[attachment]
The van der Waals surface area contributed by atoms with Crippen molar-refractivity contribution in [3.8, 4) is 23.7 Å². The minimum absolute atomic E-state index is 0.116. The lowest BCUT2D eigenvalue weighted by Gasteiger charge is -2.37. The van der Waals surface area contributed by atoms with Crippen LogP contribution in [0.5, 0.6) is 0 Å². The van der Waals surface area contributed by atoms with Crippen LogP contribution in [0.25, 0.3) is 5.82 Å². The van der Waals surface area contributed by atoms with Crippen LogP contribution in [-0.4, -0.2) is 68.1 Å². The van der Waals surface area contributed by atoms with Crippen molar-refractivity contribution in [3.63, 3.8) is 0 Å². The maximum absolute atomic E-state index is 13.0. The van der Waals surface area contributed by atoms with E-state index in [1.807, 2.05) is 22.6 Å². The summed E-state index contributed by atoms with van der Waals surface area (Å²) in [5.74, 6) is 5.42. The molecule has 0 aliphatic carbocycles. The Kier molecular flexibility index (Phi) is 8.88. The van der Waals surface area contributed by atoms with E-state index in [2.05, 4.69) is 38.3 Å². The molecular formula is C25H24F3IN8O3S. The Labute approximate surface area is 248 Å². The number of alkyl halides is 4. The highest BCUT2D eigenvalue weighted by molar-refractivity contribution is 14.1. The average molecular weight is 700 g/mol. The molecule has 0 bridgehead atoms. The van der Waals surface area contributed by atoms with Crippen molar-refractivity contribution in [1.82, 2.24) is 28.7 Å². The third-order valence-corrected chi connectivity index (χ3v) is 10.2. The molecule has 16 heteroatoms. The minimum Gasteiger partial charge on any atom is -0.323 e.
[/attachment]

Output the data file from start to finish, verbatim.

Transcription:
The van der Waals surface area contributed by atoms with Crippen molar-refractivity contribution in [3.8, 4) is 23.7 Å². The minimum absolute atomic E-state index is 0.116. The lowest BCUT2D eigenvalue weighted by Gasteiger charge is -2.37. The van der Waals surface area contributed by atoms with Crippen LogP contribution in [0.5, 0.6) is 0 Å². The van der Waals surface area contributed by atoms with Crippen LogP contribution in [0.25, 0.3) is 5.82 Å². The van der Waals surface area contributed by atoms with Crippen LogP contribution in [-0.4, -0.2) is 68.1 Å². The van der Waals surface area contributed by atoms with Crippen molar-refractivity contribution in [3.63, 3.8) is 0 Å². The maximum absolute atomic E-state index is 13.0. The van der Waals surface area contributed by atoms with E-state index in [1.807, 2.05) is 22.6 Å². The summed E-state index contributed by atoms with van der Waals surface area (Å²) in [5.74, 6) is 5.42. The molecule has 0 aliphatic carbocycles. The Kier molecular flexibility index (Phi) is 8.88. The van der Waals surface area contributed by atoms with E-state index in [2.05, 4.69) is 38.3 Å². The molecular formula is C25H24F3IN8O3S. The Labute approximate surface area is 248 Å². The number of alkyl halides is 4. The highest BCUT2D eigenvalue weighted by molar-refractivity contribution is 14.1. The average molecular weight is 700 g/mol. The molecule has 0 bridgehead atoms. The van der Waals surface area contributed by atoms with Crippen molar-refractivity contribution in [1.82, 2.24) is 28.7 Å². The third-order valence-corrected chi connectivity index (χ3v) is 10.2. The molecule has 16 heteroatoms. The minimum Gasteiger partial charge on any atom is -0.323 e.